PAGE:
From time to time, as I am working hard to get out of my own way, the words of Henry David Thoreau creep into my subconscious.
Live deliberately. On purpose. With a purpose. With goals. With faith. With belief that it all matters. Not just in this world, but in eternity.
There are countless things in this life that are running out of control.
Last week in church, I held the hand of a woman who is trying to establish her life here in the United States while her family originates half a world away. I know very little about her, but I cried with her as she was enduring the loss of 6 family members who had all died in a car accident. Out of her control. Immeasurable pain. No words. Just prayer that she arrive safely to be with her remaining family.
Then there is my internet friend in Australia, whose daughter has endured more brain surgeries than I can count. This week things went badly. The surgery was aborted. They had to make a new plan. Her daughter- beautiful, 20ish, and full of life.
And another story I follow closely, of an acquaintance whose mom became septic in December after routine surgery. The trials cause my heart to ache.
We could all list stories here. Heck, I could go on for pages, the old friend whose brother is battling cancer… and so on.
I could fill this page with the struggles of my daughter this week. Battling the demon that is Cowden’s Syndrome – and whatever else has crept into her body to accompany it. I could write about the nights spent holding, and wishing, and praying that the pain be gone, or that God help us make some sense of her agony. I could continue in frustration about the thyroid hormones all askew. And the general lack of knowledge that greets us at most facilities. But I won’t. At least not today.
Today I am reflective about Thoreau’s words. Today I am thinking about what it means to live deliberately.
I can not control tragedy.
I can not control pain.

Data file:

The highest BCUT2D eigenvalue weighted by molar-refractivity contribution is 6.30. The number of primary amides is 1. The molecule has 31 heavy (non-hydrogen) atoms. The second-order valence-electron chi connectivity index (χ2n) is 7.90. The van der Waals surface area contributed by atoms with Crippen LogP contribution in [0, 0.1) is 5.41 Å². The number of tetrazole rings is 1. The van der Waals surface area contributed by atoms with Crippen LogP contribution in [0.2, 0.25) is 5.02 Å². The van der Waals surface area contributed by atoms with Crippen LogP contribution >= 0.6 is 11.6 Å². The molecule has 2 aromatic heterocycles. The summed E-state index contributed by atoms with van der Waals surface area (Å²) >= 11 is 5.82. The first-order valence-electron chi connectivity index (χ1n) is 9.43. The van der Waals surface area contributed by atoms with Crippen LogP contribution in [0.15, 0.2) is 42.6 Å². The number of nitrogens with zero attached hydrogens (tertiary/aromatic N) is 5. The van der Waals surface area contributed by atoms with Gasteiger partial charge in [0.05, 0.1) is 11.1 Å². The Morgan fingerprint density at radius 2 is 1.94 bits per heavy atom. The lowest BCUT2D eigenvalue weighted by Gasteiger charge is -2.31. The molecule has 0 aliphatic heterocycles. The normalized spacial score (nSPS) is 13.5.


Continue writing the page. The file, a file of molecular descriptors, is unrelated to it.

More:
I can not control sickness.
I can not control sadness.
I can not control life’s twists and turns.
I can not control the course of Cowden’s Syndrome or any other aspect of our lives.
No matter how badly I want to. I can’t.
And, I also can’t make sense of most of it.
So, I have a choice.
I can sit here and mull it over. I can feel everyone’s hurt and pain. I can reflect on the unfairness of it all – or I can live deliberately.
I choose to hug my husband. Because I don’t do that enough.
I choose to rub a dog’s belly. Because it’s good for both of us.
I choose to eat well, and get and stay as healthy as I can.
I choose to be involved in passionately sharing my love for good nutrition and the products helping me find it.
I choose to take a deep breath when I am stuck in traffic.
I choose to deliberately try and turn lemons into lemonade.
I choose to use my grief over the loss of my loved ones, and channel my energy into the most positive outlets I can find.
I choose to get involved in raising awareness – of Cowden’s Syndrome and other RARE diseases.
I choose to get involved in things I feel passionate about, and not in things that bring me down.
I choose to advocate tirelessly for my daughter, and any other that I can help along the way.
I choose to always make sure I have an extra spoon for my daughter – or a friend in need.
I choose to laugh – at myself as needed!
I choose to pray.
I choose to be a friend.
Because to live deliberately doesn’t mean life will be easy. It doesn’t mean life will go well, or the way we want it to. It means making a choice to find what you can, dig deeply for the beauty that is abundant in the joys, but also hiding in the sorrows.
To live deliberately doesn’t mean I won’t be sad, or mad. It means I will have ALL the feelings – on purpose. Because to truly appreciate life I must experience all things.
I choose to do one thing I enjoy every single day.
And today I choose to take a walk.
How will you live deliberately today?
5 thoughts on “Live Deliberately”
Beautiful, meaningful words. Thank you for the inspiration xxx
Love love love this post! I’m so glad my daughter Mindy Weiss connected with you , you have helped her with her daughter my sweet granddaughter Marley diagnosed with Cowdens last year. I’m glad to see your post now as well. God Bless you both!
Thank you! It’s new ground for all of us. Good to have each other!
I think you’re kinda great. But not in a creeper way. 🙂
Right back at you!